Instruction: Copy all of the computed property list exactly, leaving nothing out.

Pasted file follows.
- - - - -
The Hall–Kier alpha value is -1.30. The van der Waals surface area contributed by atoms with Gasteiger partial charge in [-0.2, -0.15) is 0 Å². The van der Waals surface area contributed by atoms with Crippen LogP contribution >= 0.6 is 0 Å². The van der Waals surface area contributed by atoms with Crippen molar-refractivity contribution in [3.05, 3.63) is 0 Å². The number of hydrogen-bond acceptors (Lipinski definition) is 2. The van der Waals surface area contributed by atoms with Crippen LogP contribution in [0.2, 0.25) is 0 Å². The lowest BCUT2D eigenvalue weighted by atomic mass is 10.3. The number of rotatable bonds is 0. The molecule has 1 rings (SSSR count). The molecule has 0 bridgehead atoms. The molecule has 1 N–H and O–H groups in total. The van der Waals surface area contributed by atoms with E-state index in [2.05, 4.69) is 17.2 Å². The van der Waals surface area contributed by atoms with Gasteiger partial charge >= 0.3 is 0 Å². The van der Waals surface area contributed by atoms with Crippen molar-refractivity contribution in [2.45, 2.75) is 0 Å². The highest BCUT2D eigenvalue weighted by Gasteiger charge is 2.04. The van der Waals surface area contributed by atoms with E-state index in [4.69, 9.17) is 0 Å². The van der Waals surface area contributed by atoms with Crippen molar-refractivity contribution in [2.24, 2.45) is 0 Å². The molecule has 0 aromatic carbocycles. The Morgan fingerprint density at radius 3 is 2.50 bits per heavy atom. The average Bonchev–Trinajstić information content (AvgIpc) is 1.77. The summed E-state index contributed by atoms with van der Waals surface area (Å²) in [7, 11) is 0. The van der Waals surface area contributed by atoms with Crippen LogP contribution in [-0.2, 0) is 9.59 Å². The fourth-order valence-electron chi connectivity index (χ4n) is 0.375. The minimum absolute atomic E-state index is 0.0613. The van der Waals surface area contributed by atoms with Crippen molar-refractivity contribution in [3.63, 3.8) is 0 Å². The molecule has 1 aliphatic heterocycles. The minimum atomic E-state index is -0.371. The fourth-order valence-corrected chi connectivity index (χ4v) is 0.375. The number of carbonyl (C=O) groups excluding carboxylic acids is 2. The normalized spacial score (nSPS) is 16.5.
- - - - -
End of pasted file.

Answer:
The Hall–Kier alpha value is -1.30. The van der Waals surface area contributed by atoms with Gasteiger partial charge in [-0.2, -0.15) is 0 Å². The van der Waals surface area contributed by atoms with Crippen LogP contribution >= 0.6 is 0 Å². The van der Waals surface area contributed by atoms with Crippen molar-refractivity contribution in [3.05, 3.63) is 0 Å². The number of hydrogen-bond acceptors (Lipinski definition) is 2. The van der Waals surface area contributed by atoms with Crippen LogP contribution in [0.2, 0.25) is 0 Å². The lowest BCUT2D eigenvalue weighted by atomic mass is 10.3. The number of rotatable bonds is 0. The molecule has 1 rings (SSSR count). The molecule has 0 bridgehead atoms. The molecule has 1 N–H and O–H groups in total. The van der Waals surface area contributed by atoms with E-state index in [2.05, 4.69) is 17.2 Å². The van der Waals surface area contributed by atoms with Gasteiger partial charge >= 0.3 is 0 Å². The van der Waals surface area contributed by atoms with Crippen molar-refractivity contribution in [2.45, 2.75) is 0 Å². The highest BCUT2D eigenvalue weighted by Gasteiger charge is 2.04. The van der Waals surface area contributed by atoms with E-state index in [4.69, 9.17) is 0 Å². The van der Waals surface area contributed by atoms with Crippen molar-refractivity contribution in [2.24, 2.45) is 0 Å². The molecule has 0 aromatic carbocycles. The Morgan fingerprint density at radius 3 is 2.50 bits per heavy atom. The average Bonchev–Trinajstić information content (AvgIpc) is 1.77. The summed E-state index contributed by atoms with van der Waals surface area (Å²) in [7, 11) is 0. The van der Waals surface area contributed by atoms with Crippen LogP contribution in [-0.2, 0) is 9.59 Å². The fourth-order valence-electron chi connectivity index (χ4n) is 0.375. The minimum absolute atomic E-state index is 0.0613. The van der Waals surface area contributed by atoms with Crippen molar-refractivity contribution in [3.63, 3.8) is 0 Å². The molecule has 1 aliphatic heterocycles. The minimum atomic E-state index is -0.371. The fourth-order valence-corrected chi connectivity index (χ4v) is 0.375. The number of carbonyl (C=O) groups excluding carboxylic acids is 2. The normalized spacial score (nSPS) is 16.5.